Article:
November Consumer Bankruptcy Filings Increase 39 Percent over Last Year
Contact: John Hartgen
NOVEMBER CONSUMER BANKRUPTCY FILINGS INCREASE 39 PERCENT OVER LAST YEAR
December 3, 2008, Alexandria, Va.— U.S. consumer bankruptcy filings increased 39.2 percent nationwide in November from the same period a year ago, according to the American Bankruptcy Institute (ABI), relying on data from the National Bankruptcy Research Center (NBKRC). The overall November consumer filing total of 99,925 represented a slight decrease from the October total of 106,266. Chapter 13 filings constituted 32.7 percent of all consumer cases in November, a slight increase from October.
“While new bankruptcies dipped slightly in November from the yearly high reached last month, we are still on track for nearly 1.1 million new cases this year, the highest figure since Congress changed the bankruptcy laws in 2005,” said ABI Executive Director Samuel J. Gerdano. “We expect the alarming rate of personal bankruptcies to continue well into 2009.”
ABI is the largest multi-disciplinary, nonpartisan organization dedicated to research and education on matters related to insolvency. ABI was founded in 1982 to provide Congress and the public with unbiased analysis of bankruptcy issues. The ABI membership includes more than 11,700 attorneys, accountants, bankers, judges, professors, lenders, turnaround specialists and other bankruptcy professionals, providing a forum for the exchange of ideas and information. For additional information on ABI, visit www.abiworld.org. For additional conference information, visit http://www.abiworld.org/conferences.html.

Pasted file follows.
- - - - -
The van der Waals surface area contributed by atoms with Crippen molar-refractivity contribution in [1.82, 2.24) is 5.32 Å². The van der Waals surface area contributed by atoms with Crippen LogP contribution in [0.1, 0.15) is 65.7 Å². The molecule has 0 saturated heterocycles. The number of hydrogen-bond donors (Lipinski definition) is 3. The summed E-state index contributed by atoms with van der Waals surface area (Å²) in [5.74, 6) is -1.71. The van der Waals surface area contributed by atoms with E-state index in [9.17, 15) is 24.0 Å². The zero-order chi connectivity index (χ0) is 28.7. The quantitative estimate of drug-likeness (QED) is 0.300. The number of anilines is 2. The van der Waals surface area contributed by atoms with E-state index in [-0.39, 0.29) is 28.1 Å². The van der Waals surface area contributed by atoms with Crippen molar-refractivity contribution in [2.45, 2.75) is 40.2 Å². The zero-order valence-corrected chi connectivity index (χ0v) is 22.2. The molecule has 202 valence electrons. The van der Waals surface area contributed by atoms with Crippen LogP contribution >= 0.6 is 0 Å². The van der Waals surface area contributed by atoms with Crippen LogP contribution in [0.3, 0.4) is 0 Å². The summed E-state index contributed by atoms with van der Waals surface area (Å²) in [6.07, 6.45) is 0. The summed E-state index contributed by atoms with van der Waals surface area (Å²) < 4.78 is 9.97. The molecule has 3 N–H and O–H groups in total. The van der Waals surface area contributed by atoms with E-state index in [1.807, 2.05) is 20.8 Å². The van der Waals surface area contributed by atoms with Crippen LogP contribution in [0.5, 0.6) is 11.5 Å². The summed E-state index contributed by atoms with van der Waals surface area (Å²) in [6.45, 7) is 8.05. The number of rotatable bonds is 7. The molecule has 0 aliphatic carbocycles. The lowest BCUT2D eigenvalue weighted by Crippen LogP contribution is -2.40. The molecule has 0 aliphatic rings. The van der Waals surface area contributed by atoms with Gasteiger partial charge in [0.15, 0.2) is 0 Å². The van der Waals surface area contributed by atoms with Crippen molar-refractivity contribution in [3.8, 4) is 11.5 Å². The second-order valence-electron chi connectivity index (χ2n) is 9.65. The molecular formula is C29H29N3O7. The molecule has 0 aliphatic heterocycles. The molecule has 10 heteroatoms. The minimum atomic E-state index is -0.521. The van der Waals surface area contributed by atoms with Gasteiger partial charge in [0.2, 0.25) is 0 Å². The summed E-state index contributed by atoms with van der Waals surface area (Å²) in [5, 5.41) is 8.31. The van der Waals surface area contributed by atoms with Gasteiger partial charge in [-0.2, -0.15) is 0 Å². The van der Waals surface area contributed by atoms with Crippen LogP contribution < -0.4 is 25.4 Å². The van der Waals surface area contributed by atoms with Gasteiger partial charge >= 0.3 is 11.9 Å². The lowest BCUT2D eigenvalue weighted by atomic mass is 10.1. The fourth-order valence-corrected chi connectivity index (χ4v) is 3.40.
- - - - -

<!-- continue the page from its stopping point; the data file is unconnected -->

NBKRC is an online research center that offers subscribers access to up-to-date research and statistics on bankruptcy filings. The database contains complete information dating back to 1995. For more information on NBKRC, please visit http://www.nbkrc.com.
*Definitions from Bankruptcy
Overview: Issues, Law and Policy, by the American Bankruptcy Institute.
Chapter 7 of the Bankruptcy Code is available to both individual and business debtors. Its purpose is to achieve a fair distribution to creditors of the debtor’s available non-exempt property. Unsecured debts not reaffirmed are discharged, providing a fresh financial start.
Chapter 11 of the Bankruptcy Code is available for both business and consumer debtors. Its purpose is to rehabilitate a business as a going concern or reorganize an individual’s finances through a court-approved reorganization plan.
Chapter 12 of the Bankruptcy Code is designed to give special debt relief to a family farmer with regular income from farming.
Chapter 13 of the Bankruptcy Code is available for an individual with regular income whose debts do not exceed specific amounts; it is typically used to budget some of the debtor’s future earnings under a plan through which unsecured creditors are paid in whole or in part.